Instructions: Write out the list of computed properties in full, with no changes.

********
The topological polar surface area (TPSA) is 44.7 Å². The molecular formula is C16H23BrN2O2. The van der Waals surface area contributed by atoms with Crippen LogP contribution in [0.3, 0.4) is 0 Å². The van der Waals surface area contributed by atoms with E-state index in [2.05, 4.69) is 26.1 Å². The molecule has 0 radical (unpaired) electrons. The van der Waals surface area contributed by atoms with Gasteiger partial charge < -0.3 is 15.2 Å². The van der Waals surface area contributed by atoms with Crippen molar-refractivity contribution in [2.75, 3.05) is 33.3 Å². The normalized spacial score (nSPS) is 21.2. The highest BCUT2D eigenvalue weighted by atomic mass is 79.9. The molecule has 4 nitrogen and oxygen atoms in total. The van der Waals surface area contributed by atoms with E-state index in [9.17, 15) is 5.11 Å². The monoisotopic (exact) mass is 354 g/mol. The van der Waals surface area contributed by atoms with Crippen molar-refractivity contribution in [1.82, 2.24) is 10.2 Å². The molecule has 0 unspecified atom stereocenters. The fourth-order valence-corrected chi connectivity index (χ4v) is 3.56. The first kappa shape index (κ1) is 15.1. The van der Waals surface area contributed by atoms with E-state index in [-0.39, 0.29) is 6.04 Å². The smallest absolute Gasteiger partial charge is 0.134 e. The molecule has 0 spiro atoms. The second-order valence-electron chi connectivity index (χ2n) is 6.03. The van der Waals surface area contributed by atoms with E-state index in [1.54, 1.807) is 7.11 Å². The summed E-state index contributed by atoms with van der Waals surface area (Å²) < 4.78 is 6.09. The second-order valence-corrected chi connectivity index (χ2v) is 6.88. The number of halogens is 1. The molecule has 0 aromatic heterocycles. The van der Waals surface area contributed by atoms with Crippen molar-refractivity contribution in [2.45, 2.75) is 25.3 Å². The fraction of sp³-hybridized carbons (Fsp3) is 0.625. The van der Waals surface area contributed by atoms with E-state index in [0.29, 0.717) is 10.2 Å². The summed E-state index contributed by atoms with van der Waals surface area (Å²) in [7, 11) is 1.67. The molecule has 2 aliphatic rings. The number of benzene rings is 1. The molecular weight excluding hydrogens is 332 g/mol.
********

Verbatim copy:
The topological polar surface area (TPSA) is 44.7 Å². The molecular formula is C16H23BrN2O2. The van der Waals surface area contributed by atoms with Crippen LogP contribution in [0.3, 0.4) is 0 Å². The van der Waals surface area contributed by atoms with E-state index in [2.05, 4.69) is 26.1 Å². The molecule has 0 radical (unpaired) electrons. The van der Waals surface area contributed by atoms with Gasteiger partial charge < -0.3 is 15.2 Å². The van der Waals surface area contributed by atoms with Crippen molar-refractivity contribution in [2.75, 3.05) is 33.3 Å². The normalized spacial score (nSPS) is 21.2. The highest BCUT2D eigenvalue weighted by atomic mass is 79.9. The molecule has 4 nitrogen and oxygen atoms in total. The van der Waals surface area contributed by atoms with E-state index in [9.17, 15) is 5.11 Å². The monoisotopic (exact) mass is 354 g/mol. The van der Waals surface area contributed by atoms with Crippen molar-refractivity contribution in [1.82, 2.24) is 10.2 Å². The molecule has 0 unspecified atom stereocenters. The fourth-order valence-corrected chi connectivity index (χ4v) is 3.56. The first kappa shape index (κ1) is 15.1. The van der Waals surface area contributed by atoms with E-state index in [-0.39, 0.29) is 6.04 Å². The smallest absolute Gasteiger partial charge is 0.134 e. The molecule has 0 spiro atoms. The second-order valence-electron chi connectivity index (χ2n) is 6.03. The van der Waals surface area contributed by atoms with E-state index in [1.54, 1.807) is 7.11 Å². The summed E-state index contributed by atoms with van der Waals surface area (Å²) < 4.78 is 6.09. The second-order valence-corrected chi connectivity index (χ2v) is 6.88. The number of halogens is 1. The molecule has 0 aromatic heterocycles. The van der Waals surface area contributed by atoms with Crippen molar-refractivity contribution in [2.45, 2.75) is 25.3 Å². The fraction of sp³-hybridized carbons (Fsp3) is 0.625. The van der Waals surface area contributed by atoms with E-state index in [0.29, 0.717) is 10.2 Å². The summed E-state index contributed by atoms with van der Waals surface area (Å²) in [7, 11) is 1.67. The molecule has 2 aliphatic rings. The number of benzene rings is 1. The molecular weight excluding hydrogens is 332 g/mol.